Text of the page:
The 2014 Southern football season can best be appreciated in a context that extends beyond the 13 games it comprises.

The numbers show the season was a success: nine wins, four losses, a second consecutive Southwestern Athletic Conference West Division title.

The 38-24 loss to Alcorn State in the title game Saturday denied the Jaguars their primary goal, but their presence in it was nonetheless significant for the program.

“I didn’t take over a program,” said Odums, who is 22-13 since becoming head coach two games into the 2012 season. “I took over a team, and we’re slowly turning that team and that institution into a football program.

“What I consider a program is when you are consistently at the top and competing day in and day out. As we continue to build this program, I think people will look at us in the years to come and say, ‘They built it the right way.’ Programs can sustain all kinds of obstacles because they’re built with a solid foundation.”

Odums said there are facility upgrades that will be necessary to continue to build the program, but the performance on the field suggests the program has turned a corner.

The Jaguars went 4-5 after Odums became interim coach in the wake of a 0-2 start two years ago. Then almost out of nowhere, they went 9-4 and won the school’s first SWAC championship in 10 years last season. Then came this year’s return trip to the title game, runner-up finish and another 9-4 record.

“When I first got here we were coming off 4-7 and 4-7 seasons, and that’s a losing mentality,” Odums said Monday. “We had to create a mindset that gets you over that hurdle, that says, ‘We’re supposed to win, we believe we can win.’ And we were able to do that.”

Odums said he hasn’t heard of anyone approaching anyone on his staff about other job opportunities, but he said he wouldn’t be surprised if he did.

“We’ve got some guys that are most definitely worthy of that,” Odums said. “It thought (the season) was successful for us, but it’s taxing on you. When you look at what we endured as coaches and players, it was a challenge.

“Anybody who wants to hire a coach who has proven he can handle and overcome whatever is thrown at them and keep it together and win, they should look at this staff, because they have a proven ability to follow our process and get you to the finish line with a chance to win. It doesn’t get better than that.”

Odums said the hardest part of the season was the start, seeing more than half a dozen players pulled off the team bus before it departed for the opener at the University of Louisiana at Lafayette on Aug. 31. Those players who weren’t academically cleared weren’t allowed to travel. He called it “a right hook we didn’t see coming.”

The assessment delayed the trip so long that the team arrived less than a hour before kickoff, and players were stretching during the national anthem. Odums said some players who were cleared after the busses left arrived on their own after kickoff and played.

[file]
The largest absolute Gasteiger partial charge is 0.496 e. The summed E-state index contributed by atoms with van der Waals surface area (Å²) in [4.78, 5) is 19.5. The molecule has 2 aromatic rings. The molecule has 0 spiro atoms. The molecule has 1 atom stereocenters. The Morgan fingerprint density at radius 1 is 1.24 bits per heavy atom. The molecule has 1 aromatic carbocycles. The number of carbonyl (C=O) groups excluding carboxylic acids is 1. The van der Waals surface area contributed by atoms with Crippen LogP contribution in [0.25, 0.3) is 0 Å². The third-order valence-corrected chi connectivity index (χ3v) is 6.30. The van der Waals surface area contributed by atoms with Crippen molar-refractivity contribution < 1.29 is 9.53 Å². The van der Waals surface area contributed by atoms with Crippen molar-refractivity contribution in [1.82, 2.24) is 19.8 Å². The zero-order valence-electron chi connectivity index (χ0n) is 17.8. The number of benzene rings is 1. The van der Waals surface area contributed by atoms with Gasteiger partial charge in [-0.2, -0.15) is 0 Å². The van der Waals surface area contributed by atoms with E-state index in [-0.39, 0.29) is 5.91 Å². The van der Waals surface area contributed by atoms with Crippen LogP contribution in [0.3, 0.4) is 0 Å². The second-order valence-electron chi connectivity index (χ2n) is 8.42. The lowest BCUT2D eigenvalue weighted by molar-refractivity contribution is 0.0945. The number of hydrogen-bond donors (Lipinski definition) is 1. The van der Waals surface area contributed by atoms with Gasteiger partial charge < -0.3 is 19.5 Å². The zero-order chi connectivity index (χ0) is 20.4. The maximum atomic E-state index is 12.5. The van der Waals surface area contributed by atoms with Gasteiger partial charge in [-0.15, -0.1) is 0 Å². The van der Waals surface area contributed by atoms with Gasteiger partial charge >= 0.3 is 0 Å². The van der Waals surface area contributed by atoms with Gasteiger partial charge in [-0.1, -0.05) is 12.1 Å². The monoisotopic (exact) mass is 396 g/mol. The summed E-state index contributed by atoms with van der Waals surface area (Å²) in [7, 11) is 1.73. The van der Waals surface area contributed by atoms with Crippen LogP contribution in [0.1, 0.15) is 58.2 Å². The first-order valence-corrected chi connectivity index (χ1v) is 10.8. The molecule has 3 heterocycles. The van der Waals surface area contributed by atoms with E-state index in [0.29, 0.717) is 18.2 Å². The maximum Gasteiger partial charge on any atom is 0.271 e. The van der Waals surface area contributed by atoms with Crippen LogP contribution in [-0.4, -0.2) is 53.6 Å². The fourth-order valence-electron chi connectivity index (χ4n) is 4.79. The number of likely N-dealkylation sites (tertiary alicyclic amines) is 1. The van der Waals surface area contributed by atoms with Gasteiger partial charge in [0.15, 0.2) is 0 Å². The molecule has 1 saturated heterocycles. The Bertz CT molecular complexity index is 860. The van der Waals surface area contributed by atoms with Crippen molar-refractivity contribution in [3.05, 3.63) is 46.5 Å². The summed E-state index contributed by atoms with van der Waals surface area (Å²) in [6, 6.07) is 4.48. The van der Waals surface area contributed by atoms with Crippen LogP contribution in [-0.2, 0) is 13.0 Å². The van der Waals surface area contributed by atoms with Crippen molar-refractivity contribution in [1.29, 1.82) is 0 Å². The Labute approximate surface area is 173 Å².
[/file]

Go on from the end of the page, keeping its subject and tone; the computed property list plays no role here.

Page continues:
Odums said it was “hard to watch” two weeks later when senior defensive backs Dionte McDuffy, Kevin King and D’Andre Woodland were told minutes before kickoff against Northwestern State that they weren’t cleared to play even though they had played in the first two games.

“It’s tough when you don’t have any answers for those guys,” Odums said. “So many times I watched these guys cry, and you can’t do anything to help. As a leader, you have to know when to show (emotion) and when not to.

“I didn’t throw in the towel and give up on them. They saw that and fought too to try to find good in everything. I think we did a great job of holding this team together and not letting adversity fold us. That’s why there shouldn’t be one person disappointed about this season.”

Odums is losing 14 seniors who were at the center of the program’s transformation.

“This senior class was fantastic,” he said. “The way they handled everything that happened to them will transfer to the freshmen, sophomores and juniors. If they find themselves in a tough predicament, they know they can handle it.”

Odums said the program can handle the losses because of a large number of underclassmen returning, the anticipation of another solid recruiting class, and the return of a handful of key players who were academically ineligible.

“We’re slowly building this thing,” he said. “It was tough, but we held it together.”

One of the most important returnees is quarterback Austin Howard, the SWAC Freshman of the Year.

“He’s going to be great,” Odums said. “The good thing is we have a lot of guys who are coming back.”

Odums said Southern is on track to continue building the program.

“It’s about winning over a consistent period of time,” he said. “We’re about remaining at the top. It wouldn’t be shocking if come next year we’re predicted at the top again. The biggest accomplishment is the SWAC Championship Game, and we’ve been to two of them now. Now that you’ve created that monster, people expect you to be playing for that game.”

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